NASHVILLE, Tenn. (WTVF) — From canceled and delayed flights to the search for lost luggage — this has not been a joyful holiday season for many Southwest Airlines passengers.
A string of issues like weather and outdated technology has caused chaos and confusion for crews and customers, and the airline company says reduced schedules will likely continue as staff members navigate through everything.
"It’s been crazy; I started out in Boise and got as far as Denver, and that’s when it all fell apart. Spent the night in the airport, but finally got the last flight out of Denver before it completely shut down," said Nedra Hatherill.
Hatherill said she spent five days looking for her luggage.
"I was safe; I got here, but my luggage... has been who knows where. But we found it; life is good. We can now have Christmas," said Hatherill.
It was not the reunion at the airport many people are used to seeing.
After days of waiting and searching, many Southwest customers found their lost luggage.
But no such luck for the Hillard family.
"It's like, not devastating, and I feel like we're still making the best of it. But it is hard," said Sarah Hillard.
By Wednesday, Southwest Airlines canceled more than 25,000 flights, according to FlightAware, and more than 200 of those were at Nashville International Airport.
Sarah said her family plans a holiday vacation every year.
They were scheduled to board from the Orlando airport and were ready to board a plane to head to Music City, but the flight got canceled.
They decided to drive, but they can't find their luggage. Sarah Hillard said this was day two of their search.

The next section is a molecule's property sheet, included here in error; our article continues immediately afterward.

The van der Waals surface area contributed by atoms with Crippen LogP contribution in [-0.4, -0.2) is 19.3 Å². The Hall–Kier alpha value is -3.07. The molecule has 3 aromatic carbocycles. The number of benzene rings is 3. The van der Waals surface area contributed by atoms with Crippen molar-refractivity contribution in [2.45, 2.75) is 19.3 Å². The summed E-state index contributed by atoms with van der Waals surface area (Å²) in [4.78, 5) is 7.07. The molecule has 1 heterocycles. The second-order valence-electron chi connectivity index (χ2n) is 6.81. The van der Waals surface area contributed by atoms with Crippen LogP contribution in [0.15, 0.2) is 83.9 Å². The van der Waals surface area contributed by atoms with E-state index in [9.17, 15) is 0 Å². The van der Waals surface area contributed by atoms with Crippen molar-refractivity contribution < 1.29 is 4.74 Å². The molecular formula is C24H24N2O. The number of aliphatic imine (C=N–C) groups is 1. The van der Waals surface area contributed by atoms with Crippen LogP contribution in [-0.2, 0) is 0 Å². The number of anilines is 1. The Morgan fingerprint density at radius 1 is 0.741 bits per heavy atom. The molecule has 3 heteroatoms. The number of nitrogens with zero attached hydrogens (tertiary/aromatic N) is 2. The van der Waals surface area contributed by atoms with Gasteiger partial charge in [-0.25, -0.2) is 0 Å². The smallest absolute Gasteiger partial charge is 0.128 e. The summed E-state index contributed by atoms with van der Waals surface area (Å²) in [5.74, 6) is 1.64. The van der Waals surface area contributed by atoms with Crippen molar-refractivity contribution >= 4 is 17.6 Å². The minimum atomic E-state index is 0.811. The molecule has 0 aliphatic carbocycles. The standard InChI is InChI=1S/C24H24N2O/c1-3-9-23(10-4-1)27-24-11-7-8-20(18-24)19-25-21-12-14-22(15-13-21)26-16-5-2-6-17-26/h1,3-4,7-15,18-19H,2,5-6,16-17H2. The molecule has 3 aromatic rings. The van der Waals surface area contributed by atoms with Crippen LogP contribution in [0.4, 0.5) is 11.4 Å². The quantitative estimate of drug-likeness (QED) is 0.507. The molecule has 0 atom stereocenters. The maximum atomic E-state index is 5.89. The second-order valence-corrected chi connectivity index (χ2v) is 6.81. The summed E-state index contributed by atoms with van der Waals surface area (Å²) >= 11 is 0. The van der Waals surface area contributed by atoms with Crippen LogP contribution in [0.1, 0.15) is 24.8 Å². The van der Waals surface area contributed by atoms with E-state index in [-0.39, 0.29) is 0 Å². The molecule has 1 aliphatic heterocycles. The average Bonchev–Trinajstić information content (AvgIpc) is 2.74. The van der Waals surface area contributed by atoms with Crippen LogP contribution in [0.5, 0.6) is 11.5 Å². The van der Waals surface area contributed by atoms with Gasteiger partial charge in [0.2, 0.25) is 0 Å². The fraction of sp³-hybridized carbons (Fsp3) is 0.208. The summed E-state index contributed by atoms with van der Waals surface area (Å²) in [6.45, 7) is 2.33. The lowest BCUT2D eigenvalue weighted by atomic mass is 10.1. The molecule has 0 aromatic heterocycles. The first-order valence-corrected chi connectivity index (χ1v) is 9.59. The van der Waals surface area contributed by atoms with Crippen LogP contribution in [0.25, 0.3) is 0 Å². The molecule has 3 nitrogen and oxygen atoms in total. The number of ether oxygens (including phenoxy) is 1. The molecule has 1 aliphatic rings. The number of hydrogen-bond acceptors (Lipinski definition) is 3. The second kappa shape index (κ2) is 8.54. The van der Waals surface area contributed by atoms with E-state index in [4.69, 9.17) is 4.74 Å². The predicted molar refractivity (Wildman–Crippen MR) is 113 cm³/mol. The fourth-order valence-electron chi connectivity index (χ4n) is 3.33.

"We found bags from our flight, but not our bags," Sarah said.
Many people spent days combing throw the rows of bags, hoping to find theirs.
The Hillard family had to go to Target just to have something clean to wear.
"We had to buy clothes, shampoo, like, face... stuff, you know. I mean, all this stuff that you pack in a bag," Sarah said.
Sarah said she tried calling customer service but got nowhere.
"I haven’t heard anything," Sarah said. "Like, even like, 'sorry, your flight was canceled.' Like, literally nothing."
Southwest Airlines CEO Bob Jordan did issue an apology to crews and customers in a video message.
"I want everyone who is dealing with the problems we've been facing, whether you haven't been able to get to where you need to go or you’re one of our heroic Employees caught up in a massive effort to stabilize the airline, to know is that we're doing everything we can to return to a normal operation," Jordan said. "And please also hear that I'm truly sorry."
Jordan said the plan for the next few days is to fly a reduced schedule so the airline company can reposition crews and planes.
"We're making headway, and we're optimistic to be back on track before next week," Jordan said.
The Southwest Airlines Pilots Association released a statement Wednesday on its website saying in part, "The holiday meltdown has been blamed on weather that had been forecast five days prior, but this problem began many years ago when the complexity of our network outgrew its ability to withstand meteorological and technological disruptions. SWAPA subject matter experts have repeatedly presented years of data, countless proposals that make Southwest pilots more efficient and resilient."
Meanwhile, passengers just hope the situation is fixed soon.
Jordan also said teams are working on processing refunds, reaching out, and taking care of customers who are dealing with costly detours and reroutes.